This substantive niche of Alaska-based reality fare, which I call ‘subsistence TV’ and will explore in this essay, echoes Braving Alaska by shadowing subjects living and labouring off the electrical—and ostensibly social—grid in landscapes depicted as remote, austere, and unforgiving. Like much of Alaska-based reality TV, these subsistence programmes trade on the state’s longstanding role in US popular culture as ‘a space to dream over’ (Campbell 2011, p. 1): a speculative site subjected to centuries-long fantasies of exploration, conservation and resource extraction. In the two decades between his debut in Braving Alaska and his starring role in The Last Alaskans, Heimo Korth has remained a focal point in prominent Alaska-related cultural productions (i.e. The Final Frontiersman, Heimo’s Arctic Refuge) to the extent that he has acquired sobriquets like ‘the final frontiersman’ (Campbell 2004) and ‘the celebrated godfather of the frontier’ (Discovery Communications n.d.).
At first blush, the socio-semiotic bonds between Korth, Alaska, and subsistence seem to present a textbook case of reality TV celebrity. By promising private access to subjects’ lives and cohering their subsistence lifestyles into avatars of self-optimisation and self-sufficiency, The Last Alaskans joins other subsistence programmes in offering a conventional reality TV endorsement of neoliberal fame. Korth and other putative pioneers pursuing subsistence on the small screen achieve legibility through their ingenuity (amid limited means) in securing essentials for surviving the environmental extremes of the Alaskan interior. Deprived of the most fundamental elements of the social safety net (i.e. roads, stores, running water, a power grid), everyday tasks of securing water and food acquire added meaning by highlighting both the absence of society and the herculean efforts of Korth and fellow homesteaders to thrive in the void without compromising their self-sufficiency. Accentuated by their selective and strategic use of modern tools (e.g. gas-powered snowmobiles, GPS devices) and the technologies that document their travails for television audiences, these characters’ endurance of severe Alaskan winters seems to sell subsistence living and self-governing neoliberal subjectivity to viewers in the most extreme terms possible.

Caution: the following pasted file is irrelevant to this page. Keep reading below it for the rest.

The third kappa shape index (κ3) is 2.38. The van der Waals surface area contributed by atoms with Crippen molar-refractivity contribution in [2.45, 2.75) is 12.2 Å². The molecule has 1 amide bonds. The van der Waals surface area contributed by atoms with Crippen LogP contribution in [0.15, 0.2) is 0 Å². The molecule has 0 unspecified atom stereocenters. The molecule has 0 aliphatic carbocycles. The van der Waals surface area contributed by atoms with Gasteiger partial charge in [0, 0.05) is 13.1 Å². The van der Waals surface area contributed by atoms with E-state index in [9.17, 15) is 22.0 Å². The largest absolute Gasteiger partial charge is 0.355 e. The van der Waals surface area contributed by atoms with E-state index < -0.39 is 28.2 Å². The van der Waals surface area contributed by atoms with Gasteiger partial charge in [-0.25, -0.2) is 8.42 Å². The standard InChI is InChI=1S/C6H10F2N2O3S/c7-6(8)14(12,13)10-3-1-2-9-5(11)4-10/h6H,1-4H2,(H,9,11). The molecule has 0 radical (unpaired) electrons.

Closer inspection, however, reveals something more complicated at work in the dynamics between celebrity and reality TV as they manifest in subsistence television and a figure like Heimo Korth. This is most evident in the ambivalence demonstrated by Korth—and subsistence television, more generally—toward the very mass-media infrastructure buttressing celebrity. Cast members in other Alaska-based reality programmes such as Parker Schnabel and Todd Hoffman of Gold Rush, and Sig Hansen of Deadliest Catch achieve and maintain their celebrity status through active participation in the networks widely assumed to be necessary to cultivating reality TV-based fame (including extensive interviews, social media participation, event appearances, and endorsements). While Gold Rush and Deadliest Catch launch characters into the convergent ecosystem of cross-platform multimedia celebrity, subsistence programmes like The Last Alaskans and their personalities, like Korth, thrive in large part through performing a deliberate distancing from such networked living, both geographically and socially. Seclusion not only lends veracity to the off-the-grid labour of subsistence residents. It also questions the extent to which celebrity and celebrity studies should continue to presume that the mass-mediated grid is essential to modern fame.
This essay focuses on The Last Alaskans, representations of Heimo Korth, and the discourse surrounding both to draw out implications of subsistence television and Korth’s disconnected celebrity for Alaska-based reality fare specifically, and the relations between fame and reality TV generally. I consider how ‘off-grid’ fame opens up new lines of inquiry into the relations between celebrity and reality TV by virtue of their narrative, aesthetic, and discursive contrasts with the networked ecosystem of participatory media-based self-branding that undergirds contemporary celebrity, especially among reality programming. In performing the reluctant celebrity, I argue that Korth’s demonstrated preference for navigating the circuitry of remote Arctic trails and rivers, rather than the mediated networks assumed to be integral to modern celebrity, complicates conventional wisdom regarding the scope of reality TV’s possibilities as it relates to fame, labour, and identity as they intersect in unconventional spaces.